Transcrobes on the Web

Transcrobes includes a Chrome browser extension brocrobes. You can install the extension from the Chrome Web Store. If you haven’t already:

Connecting to the Transcrobes Server

You will need to connect the extension to the server with the server URL, your username and password. Get in touch with your server admin for information on getting those. If you are enrolled in the Meaningful IO Research project, please follow the specific instructions for that to sign up.

After you have signup details and installed the extension, you will need to head to the extension configuration/options page. First click on the Transcrobes extension button in your taskbar (you might need to make it show it first) or right-click it and select “(extension) options”.

Now enter your signup information into the form:

Configuration options

After the installation has finished, you will be presented with some extra configuration options.

The options that are specific to Brocrobes are:

“Show suggestions” can provide suggestions at a few places while you get used to the functionality. Turn it off it these get annoying!

Page analysis is a feature that will calculate the percentages of known words, characters and other difficulty metrics like sentence length, to give you a very quick idea of how hard you might find the page. More info is available here.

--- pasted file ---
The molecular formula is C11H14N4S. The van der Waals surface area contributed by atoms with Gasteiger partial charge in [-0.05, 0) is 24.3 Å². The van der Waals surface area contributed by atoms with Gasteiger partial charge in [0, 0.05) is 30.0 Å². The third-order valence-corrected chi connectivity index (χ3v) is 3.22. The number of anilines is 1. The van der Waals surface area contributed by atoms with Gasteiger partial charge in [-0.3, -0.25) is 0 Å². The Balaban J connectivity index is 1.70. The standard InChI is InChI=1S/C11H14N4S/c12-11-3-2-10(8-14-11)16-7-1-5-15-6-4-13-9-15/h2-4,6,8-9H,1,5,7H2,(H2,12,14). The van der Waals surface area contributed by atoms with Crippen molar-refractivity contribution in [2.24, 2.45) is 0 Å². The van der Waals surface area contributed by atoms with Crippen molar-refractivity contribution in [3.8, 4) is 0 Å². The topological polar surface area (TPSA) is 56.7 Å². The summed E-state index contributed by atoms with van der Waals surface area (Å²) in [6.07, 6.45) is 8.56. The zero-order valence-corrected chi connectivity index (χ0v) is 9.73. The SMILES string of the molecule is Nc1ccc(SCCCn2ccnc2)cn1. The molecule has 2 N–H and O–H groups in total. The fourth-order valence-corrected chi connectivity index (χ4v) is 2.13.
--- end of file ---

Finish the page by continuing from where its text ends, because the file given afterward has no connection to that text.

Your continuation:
All the other options you see are the same options you will see in many places, so head to the standard reader settings documentation to learn about those!

Using Brocrobes

Now you’ve done that, you can start using the extension. Check out the usage documentation to see what you can do with it.

Note on iOS

Unfortunately, Apple don’t allow allow any form of extensions on iOS, and Chrome for iOS is not really Chrome at all (it uses Apple’s built-in Safari HTML engine, not Chromium’s because Apple won’t let anyone else have an HTML engine on their platform…). We don’t currently have a solution for using Transcrobes on iOS, so you will need to use one of the supported platforms until we do. There are also several standard browser functionalities that Safari doesn’t implement (that everyone else already does, namely some important Service Worker APIs) which means it was not possible to properly support Safari at all. We hope this will change, and if resources permit, we’ll try and find a workaround solution as soon as possible.